Agreeing with Bhattacharya's point, former bureaucrat and political analyst, Jawhar Sircar says that the state ABVP, much like the state BJP, has become a "dharamshala" for people looking to flee their organisations. He further states that the TMCP's reputation of being embroiled in multiple corrupt practice in campuses, starting right from the time of admissions, may give an edge to the ABVP. "Just like the Chief Minister had to appeal to her grassroots leaders to not take 'cut-money', the Education Minister had to appeal to the TMCP to not indulge in admission scams and examination scams and other such activities", says Sircar to The Quint. "There's still a disillusionment with the Left, and with the BJP's 2019 win, the ABVP will increasingly look like a viable alternative, though they're yet to make any electoral mark", he adds. The TMCP's "high-handedness" is why Singha claims that one has to now call him an “erstwhile” student of Gurudas College. Following violent face-offs with the TMCP, in which he alleges he’s suffered irreparable damage to his right leg, Singha says that he’s now "stuck" in a “false” legal battle. “They (TMCP) have filed a case against me under six charges, including molestation and attempt to murder. They want me to spend all my time in courts so that I can’t do ABVP work in college”, says Singha, who has now left his parent’s home and moved permanently into the ABVP karyalaya in Kolkata. At present, about 10 members stay at the karyalaya due to the COVID-19 lockdown. The routine that Singha says they follow is not one that many would fathom to be part of life for someone accused of molestation and murder. “We wake up at 5 am to go for a walk or exercise. We then recite the ekatmata sutram and the shanti mantra. Then our shakha starts”, he explains. “In the shakha we pray to the Vedic Gods. We then practice yoga and hold discussions on “issues of the day”, he adds. The shakha activities go on for about an hour, after which the members break for food. There’s a reading of the “bhojan mantra” before every meal. “After our meal there’s time allocated for us to read. Even those who are not students, like me, read something. It’s a part of our discipline,” Singha says. He further states that this “discipline” is something that other student organisations lack and is what attracted him to the ABVP. During the course of his conversation with The Quint, he also alleges multiple times that Left culture is basically also “mod-ganja” (alcohol-marijuana) culture. “On my very first day in college the TMCP guys came to our class and said that they’ll arrange alcohol and drugs for those who want to join them”, he says to elucidate upon his point.
Moral Policing & Tackling The Left
The “alcohol-marijuana” narrative, coupled with the organisation’s nation-wide narrative of the Left being “anti-national”, is the discourse the ABVP seems to be pushing in the state’s Left-dominated colleges, largely limited to the universities in Kolkata.
Suranjan Sarkar, a Jadavpur University (JU) student, and in-charge of ABVP’s South Bengal unit attests to the same.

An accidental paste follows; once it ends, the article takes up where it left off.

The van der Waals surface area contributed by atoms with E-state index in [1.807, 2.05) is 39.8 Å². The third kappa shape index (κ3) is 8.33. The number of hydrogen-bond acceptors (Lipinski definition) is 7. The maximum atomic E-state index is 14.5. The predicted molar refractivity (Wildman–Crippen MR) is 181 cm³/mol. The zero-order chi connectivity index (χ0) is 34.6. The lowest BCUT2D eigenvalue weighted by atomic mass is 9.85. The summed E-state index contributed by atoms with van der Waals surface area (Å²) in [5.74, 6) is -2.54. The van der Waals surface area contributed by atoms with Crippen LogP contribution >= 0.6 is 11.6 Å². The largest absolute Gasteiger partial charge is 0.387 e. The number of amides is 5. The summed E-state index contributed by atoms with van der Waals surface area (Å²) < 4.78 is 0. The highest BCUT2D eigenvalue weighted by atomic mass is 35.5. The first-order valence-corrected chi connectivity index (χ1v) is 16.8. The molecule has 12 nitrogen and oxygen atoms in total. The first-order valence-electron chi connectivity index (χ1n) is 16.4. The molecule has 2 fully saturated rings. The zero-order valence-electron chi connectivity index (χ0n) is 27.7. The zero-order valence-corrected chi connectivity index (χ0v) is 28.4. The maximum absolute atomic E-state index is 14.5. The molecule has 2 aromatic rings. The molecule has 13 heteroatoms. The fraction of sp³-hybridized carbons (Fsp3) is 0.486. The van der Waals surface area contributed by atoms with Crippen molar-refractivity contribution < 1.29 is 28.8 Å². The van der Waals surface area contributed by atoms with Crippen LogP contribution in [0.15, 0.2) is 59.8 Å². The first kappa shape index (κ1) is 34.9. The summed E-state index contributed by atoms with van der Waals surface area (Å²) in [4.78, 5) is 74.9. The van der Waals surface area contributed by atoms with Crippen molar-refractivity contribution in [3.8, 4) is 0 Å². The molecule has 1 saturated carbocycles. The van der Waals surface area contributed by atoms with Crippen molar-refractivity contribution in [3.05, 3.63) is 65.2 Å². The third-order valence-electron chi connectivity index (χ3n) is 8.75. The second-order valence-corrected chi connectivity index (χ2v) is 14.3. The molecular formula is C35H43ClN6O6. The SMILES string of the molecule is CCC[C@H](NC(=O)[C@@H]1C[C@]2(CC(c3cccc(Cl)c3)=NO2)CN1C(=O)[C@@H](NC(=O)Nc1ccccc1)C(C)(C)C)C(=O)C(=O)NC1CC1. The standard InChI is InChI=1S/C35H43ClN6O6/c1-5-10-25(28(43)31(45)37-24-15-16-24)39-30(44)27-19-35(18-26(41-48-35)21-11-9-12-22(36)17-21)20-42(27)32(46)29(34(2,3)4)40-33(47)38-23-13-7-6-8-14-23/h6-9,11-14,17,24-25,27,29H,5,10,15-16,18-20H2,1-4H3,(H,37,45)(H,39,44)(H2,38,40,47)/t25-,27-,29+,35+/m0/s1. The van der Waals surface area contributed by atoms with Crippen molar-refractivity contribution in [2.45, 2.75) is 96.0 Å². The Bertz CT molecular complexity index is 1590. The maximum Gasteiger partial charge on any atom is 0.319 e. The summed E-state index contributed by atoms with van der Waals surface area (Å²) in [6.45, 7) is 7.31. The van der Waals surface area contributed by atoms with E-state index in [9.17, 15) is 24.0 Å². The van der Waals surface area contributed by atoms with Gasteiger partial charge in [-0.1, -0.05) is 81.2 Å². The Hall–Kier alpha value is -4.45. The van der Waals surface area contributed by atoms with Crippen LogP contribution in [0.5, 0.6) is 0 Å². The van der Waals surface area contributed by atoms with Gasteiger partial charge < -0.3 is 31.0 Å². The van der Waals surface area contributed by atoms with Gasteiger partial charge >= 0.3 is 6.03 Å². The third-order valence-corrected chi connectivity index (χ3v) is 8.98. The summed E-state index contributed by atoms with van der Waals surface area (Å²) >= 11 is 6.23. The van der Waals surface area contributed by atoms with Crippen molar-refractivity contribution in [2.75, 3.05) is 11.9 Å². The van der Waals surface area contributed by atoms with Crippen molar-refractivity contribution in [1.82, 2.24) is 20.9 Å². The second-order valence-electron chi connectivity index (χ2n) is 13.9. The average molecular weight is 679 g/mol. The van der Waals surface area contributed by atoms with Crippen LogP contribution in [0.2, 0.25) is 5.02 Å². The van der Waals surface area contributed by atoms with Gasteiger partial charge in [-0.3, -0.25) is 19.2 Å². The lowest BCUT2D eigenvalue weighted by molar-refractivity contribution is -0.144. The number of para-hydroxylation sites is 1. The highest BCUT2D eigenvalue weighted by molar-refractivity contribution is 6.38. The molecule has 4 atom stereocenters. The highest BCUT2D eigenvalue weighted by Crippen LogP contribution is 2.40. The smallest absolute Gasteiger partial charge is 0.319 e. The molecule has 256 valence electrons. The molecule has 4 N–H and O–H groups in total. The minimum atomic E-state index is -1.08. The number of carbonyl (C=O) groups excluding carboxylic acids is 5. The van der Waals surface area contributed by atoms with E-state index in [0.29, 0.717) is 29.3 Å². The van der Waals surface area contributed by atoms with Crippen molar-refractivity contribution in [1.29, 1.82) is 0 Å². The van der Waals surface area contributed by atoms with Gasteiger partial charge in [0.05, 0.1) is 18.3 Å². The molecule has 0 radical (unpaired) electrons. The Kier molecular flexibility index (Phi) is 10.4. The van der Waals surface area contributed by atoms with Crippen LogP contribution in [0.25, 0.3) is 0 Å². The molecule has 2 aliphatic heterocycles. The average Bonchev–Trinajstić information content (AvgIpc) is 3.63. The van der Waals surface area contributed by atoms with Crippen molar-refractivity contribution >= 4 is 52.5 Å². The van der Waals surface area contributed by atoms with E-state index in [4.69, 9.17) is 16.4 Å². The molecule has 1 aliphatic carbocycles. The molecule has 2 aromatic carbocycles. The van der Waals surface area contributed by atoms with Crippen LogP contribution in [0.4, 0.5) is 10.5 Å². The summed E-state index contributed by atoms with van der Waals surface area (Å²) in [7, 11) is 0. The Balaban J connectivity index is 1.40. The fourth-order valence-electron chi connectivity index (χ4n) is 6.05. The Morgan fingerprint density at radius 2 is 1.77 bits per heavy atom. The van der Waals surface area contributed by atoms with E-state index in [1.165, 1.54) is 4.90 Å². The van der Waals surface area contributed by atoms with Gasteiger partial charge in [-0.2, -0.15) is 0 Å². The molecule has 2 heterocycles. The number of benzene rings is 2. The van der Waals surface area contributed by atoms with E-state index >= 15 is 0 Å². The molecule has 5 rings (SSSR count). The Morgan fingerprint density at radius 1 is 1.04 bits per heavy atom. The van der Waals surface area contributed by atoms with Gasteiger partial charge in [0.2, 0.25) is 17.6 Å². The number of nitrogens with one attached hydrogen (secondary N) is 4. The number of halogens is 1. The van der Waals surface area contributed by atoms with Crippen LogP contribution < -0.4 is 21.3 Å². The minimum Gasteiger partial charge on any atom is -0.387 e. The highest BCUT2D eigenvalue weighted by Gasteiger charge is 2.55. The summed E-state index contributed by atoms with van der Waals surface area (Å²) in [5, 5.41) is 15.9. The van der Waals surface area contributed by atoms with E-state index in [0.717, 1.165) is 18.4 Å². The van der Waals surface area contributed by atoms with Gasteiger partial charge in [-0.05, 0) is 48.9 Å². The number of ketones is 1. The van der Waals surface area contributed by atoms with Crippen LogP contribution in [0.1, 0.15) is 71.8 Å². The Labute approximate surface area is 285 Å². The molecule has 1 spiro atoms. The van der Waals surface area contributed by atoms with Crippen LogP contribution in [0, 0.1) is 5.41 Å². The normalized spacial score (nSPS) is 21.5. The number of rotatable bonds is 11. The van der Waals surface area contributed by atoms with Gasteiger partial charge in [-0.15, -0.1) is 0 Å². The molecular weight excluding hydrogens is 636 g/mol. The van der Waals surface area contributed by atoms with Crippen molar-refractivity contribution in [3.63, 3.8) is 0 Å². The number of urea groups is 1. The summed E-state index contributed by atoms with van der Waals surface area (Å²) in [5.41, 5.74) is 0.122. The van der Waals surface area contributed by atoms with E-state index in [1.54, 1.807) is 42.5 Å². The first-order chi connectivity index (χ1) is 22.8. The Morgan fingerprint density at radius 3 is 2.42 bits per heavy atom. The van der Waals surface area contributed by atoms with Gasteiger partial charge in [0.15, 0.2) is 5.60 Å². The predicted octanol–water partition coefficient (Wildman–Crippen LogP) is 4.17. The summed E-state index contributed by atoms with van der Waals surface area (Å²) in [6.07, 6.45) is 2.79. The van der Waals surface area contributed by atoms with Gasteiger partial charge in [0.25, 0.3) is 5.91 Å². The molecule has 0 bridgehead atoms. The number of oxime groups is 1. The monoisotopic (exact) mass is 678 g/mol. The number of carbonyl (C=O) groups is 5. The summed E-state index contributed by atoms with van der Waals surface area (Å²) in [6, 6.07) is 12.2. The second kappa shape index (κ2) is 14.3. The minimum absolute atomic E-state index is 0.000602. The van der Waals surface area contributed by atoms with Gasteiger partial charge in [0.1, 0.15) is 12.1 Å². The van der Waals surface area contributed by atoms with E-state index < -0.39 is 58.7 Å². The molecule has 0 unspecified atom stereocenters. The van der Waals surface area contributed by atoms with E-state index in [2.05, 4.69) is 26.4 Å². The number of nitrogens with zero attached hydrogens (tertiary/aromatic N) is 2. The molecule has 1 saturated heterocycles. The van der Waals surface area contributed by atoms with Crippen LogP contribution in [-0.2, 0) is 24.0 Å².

“The culture among Left students in JU is to come to college, indulge in all sorts of nasha and have a fun time. They know the professors are also Leftist so they will be given grades even if they don’t attend classes,” claims Suranjan.
This narrative has been extended, many times, to the women in JU who have been distastefully remarked on by not just ABVP supporters in online smear campaigns, but BJP leaders in public press conferences as well.
"This is an example of how they moral police students. Women will wear what they want, people will eat what they want, act how they want. That's not what the Left has ever talked about, or ever will", says Srijan, a student of JU himself, reacting to these allegations.
Sarkar, who was one of the organisers of the 2019 ABVP event in JU to which BJP MP Babul Supriyo was invited, also says that while the Left makes a lot of noise about freedom of speech, they don't let opposing voices exercise this freedom.
The Babul Supriyo event later turned into a huge fiasco with student protesters blocking the MP’s entry to the event, the MP alleging that he was manhandled by the students, and hours-long drama that led to vandalisation of college property and Supriyo having to be “rescued” from the campus by West Bengal Governor Jagdeep Dhankhar.
However, Sarkar says that since the right-wing has started growing in favour in Bengal, ABVP workers in JU, such as himself, have also started asserting themselves more on campus.
“They talk so much about Freedom of Speech, but their professors walk out of the class when an ABVP student comes to study. I, personally, have been ousted from my department’s WhatsApp group because I’m with the ABVP”, he says. “But that doesn’t stop us anymore. We are still trying to organize events and make our mark in the campus.”
When asked if the state BJP influence their activities, both Saptarshi and Suranjan say that while they’re aligned with the BJP, they try to not publicly campaign for them.
“During the Lok Sabha elections, we didn’t campaign for the BJP. We had a campaign called ‘No to NOTA’, and that is what we approached students with. We agree with the BJP’s ideology, but we are not BJP workers. There have been times, nationally as well, when ABVP has disagreed with the BJP,” said Saptarshi.
“For the 2021 elections as well, we are looking for a neutral topic with which to campaign among the students”, he added.
The state RSS, however, does keep a close eye on the student organisation’s activities.
“We have workshops and three-day camps every year with about 250 students in each workshop. This is where students are given ideological training and training in life skills,” said Saptarshi.
Over the last year, the organisation has also arranged for self-defence classes and classes on menstrual health for its female members.
While the ABVP is yet to make an indelible mark on any major campus in the state, the organisation hopes that the growing acceptance for their ideology, as illustrated by election results, changes their fate.